What Is Public Cloud Security?
As businesses increasingly migrate their operations to the cloud, understanding and implementing robust public cloud security becomes pivotal. It’s not just about protecting sensitive business data from hackers and cybercriminals, but also ensuring compliance with various data protection regulations.
The concept of public cloud security is not solely about technology. It also involves a change in mindset and the way organizations approach data protection. In traditional IT environments, businesses had full control over their infrastructure and data. However, in a public cloud environment, businesses share control with the cloud service provider, making security a shared responsibility. This shift requires a new way of thinking about data security and risk management.
Moreover, public cloud security is an evolving field. As cyber threats grow more sophisticated, so do the security measures needed to combat them. This means that businesses must stay up-to-date with the latest trends and developments in public cloud security, and continually review and adjust their security strategies accordingly.
In this article:
Shared Responsibility Model in Public Cloud Security
The shared responsibility model is a fundamental concept in public cloud security. It delineates the security responsibilities of the cloud service provider and the customer. Typically, the cloud service provider is responsible for securing the underlying infrastructure that supports the cloud services, while the customer is responsible for securing the data they store and process in the cloud.
However, the boundaries of responsibility can vary depending on the cloud service model. For instance, in an Infrastructure as a Service (IaaS) model, the customer has more security responsibilities than in a Platform as a Service (PaaS) or Software as a Service (SaaS) model. The general areas of responsibility are:
- Data classification and accountability
- Client and endpoint protection
- Identity and access management
- Application-level controls
- Network controls
- Host infrastructure
- Physical security
In the diagram below, provided by the CIS, you can see how responsibility is shared for each of these areas across different cloud deployment models.
Public Cloud Security vs. Private Cloud Security
Public clouds are provided by third-party service providers over the internet and are shared by multiple users. These cloud service providers invest heavily in security measures, consistently updating and maintaining their infrastructure to prevent data breaches. However, compared to a private cloud hosted by an individual organization, they provide limited control over security, and present some additional risks.
Strengths of public cloud security include:
- Economies of scale: Public cloud providers can invest substantially in security resources, including specialized staff and advanced technologies, which can often outmatch the resources available to individual companies.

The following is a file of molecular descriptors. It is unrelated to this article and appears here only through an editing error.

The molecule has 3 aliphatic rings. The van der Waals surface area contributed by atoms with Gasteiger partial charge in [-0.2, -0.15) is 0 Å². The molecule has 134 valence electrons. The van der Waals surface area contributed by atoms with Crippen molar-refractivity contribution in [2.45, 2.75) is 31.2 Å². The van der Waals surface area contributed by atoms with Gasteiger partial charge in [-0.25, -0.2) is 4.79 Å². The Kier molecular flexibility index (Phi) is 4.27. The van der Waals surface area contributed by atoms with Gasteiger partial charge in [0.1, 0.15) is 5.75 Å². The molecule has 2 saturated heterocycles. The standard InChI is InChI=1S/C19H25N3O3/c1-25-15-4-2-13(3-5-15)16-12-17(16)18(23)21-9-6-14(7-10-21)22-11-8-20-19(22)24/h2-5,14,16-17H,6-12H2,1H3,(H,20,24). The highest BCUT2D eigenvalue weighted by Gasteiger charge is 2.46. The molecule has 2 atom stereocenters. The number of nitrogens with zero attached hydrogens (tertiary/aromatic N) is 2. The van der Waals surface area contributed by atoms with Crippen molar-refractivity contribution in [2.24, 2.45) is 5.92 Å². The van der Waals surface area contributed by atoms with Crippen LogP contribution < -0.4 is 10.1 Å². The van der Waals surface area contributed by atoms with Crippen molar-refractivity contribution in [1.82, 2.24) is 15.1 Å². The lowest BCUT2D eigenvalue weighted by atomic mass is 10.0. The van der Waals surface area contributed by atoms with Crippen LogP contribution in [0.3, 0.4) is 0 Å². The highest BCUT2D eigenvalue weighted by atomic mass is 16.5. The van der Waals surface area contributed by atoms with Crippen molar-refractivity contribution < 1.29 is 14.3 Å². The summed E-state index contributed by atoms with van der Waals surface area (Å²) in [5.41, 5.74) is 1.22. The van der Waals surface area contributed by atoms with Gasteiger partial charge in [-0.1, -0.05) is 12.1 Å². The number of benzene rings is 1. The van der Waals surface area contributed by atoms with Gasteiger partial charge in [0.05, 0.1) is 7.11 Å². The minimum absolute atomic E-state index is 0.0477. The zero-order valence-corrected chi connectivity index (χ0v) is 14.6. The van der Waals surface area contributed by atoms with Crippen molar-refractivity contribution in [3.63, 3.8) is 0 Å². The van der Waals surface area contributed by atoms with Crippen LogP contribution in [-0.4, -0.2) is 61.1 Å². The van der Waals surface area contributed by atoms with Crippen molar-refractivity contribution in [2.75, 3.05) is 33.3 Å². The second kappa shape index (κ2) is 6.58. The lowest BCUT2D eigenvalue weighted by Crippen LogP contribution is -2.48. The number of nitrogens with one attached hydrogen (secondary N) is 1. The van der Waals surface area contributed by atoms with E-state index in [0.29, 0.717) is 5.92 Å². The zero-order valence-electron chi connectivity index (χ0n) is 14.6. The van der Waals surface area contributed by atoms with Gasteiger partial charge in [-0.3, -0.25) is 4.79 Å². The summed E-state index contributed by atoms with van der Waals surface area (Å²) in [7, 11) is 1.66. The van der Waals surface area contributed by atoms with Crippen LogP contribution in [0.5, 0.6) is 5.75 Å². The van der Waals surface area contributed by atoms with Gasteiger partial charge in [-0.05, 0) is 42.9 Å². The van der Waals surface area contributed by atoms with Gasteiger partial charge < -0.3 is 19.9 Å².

- Regular updates: Providers regularly update and patch their infrastructure to combat the latest threats, reducing the security management burden on customers.
- Shared responsibility: The provider takes care of securing the underlying infrastructure, reducing the areas an organization needs to secure directly.
Weaknesses of public cloud security include:
- Limited control: Customers have less control over security in the public cloud, as the security protocols are mainly defined and managed by the provider.
- Multitenancy risks: Public cloud platforms operate on a multitenant architecture, meaning that multiple customers’ data and applications share the same infrastructure, which could potentially expose sensitive data if isolation controls fail.
- Compliance challenges: For businesses operating in heavily regulated industries, achieving compliance on public clouds can be more challenging due to the shared control over data and infrastructure.
Private clouds are owned and used exclusively by a single organization. They can be located on-premise or hosted by a third-party service provider. However, the key point is that the infrastructure is dedicated to a single organization, allowing for increased control over data and security.
Strength of private cloud security include:
- Greater control: Private clouds offer businesses a higher level of control over their data and security, enabling them to tailor their infrastructure to meet their specific needs.
- Compliance and governance: Private clouds make it easier to comply with stringent regulations, especially for industries such as healthcare and finance. They allow companies to implement necessary security controls to meet specific data privacy and residency requirements.
- Isolation: Private clouds provide a high degree of isolation, reducing the risks associated with multitenancy. This isolation minimizes the chance of data leakage or cross-contamination.
Weaknesses of private cloud security include:
- Heavier investment in security: Private clouds require an organization to invest more heavily in security resources, including personnel, technology, and ongoing management.
- Sole responsibility for security: With increased control comes increased responsibility. In a private cloud, the organization is fully responsible for securing both the data and the underlying infrastructure, leading to a higher security management burden.
- Update frequency: Private clouds often don’t have the same frequent security patching and updates seen in public clouds, potentially leaving them more vulnerable to new threats.
Learn more in our detailed guide to cloud security scanner
Common Threats to Public Cloud Security
Public clouds face numerous threats and risks. Understanding these threats is the first step in developing an effective security strategy.
Insecure Access Points
Insecure access points are interfaces that allow data to be accessed and potentially exploited by unauthorized individuals.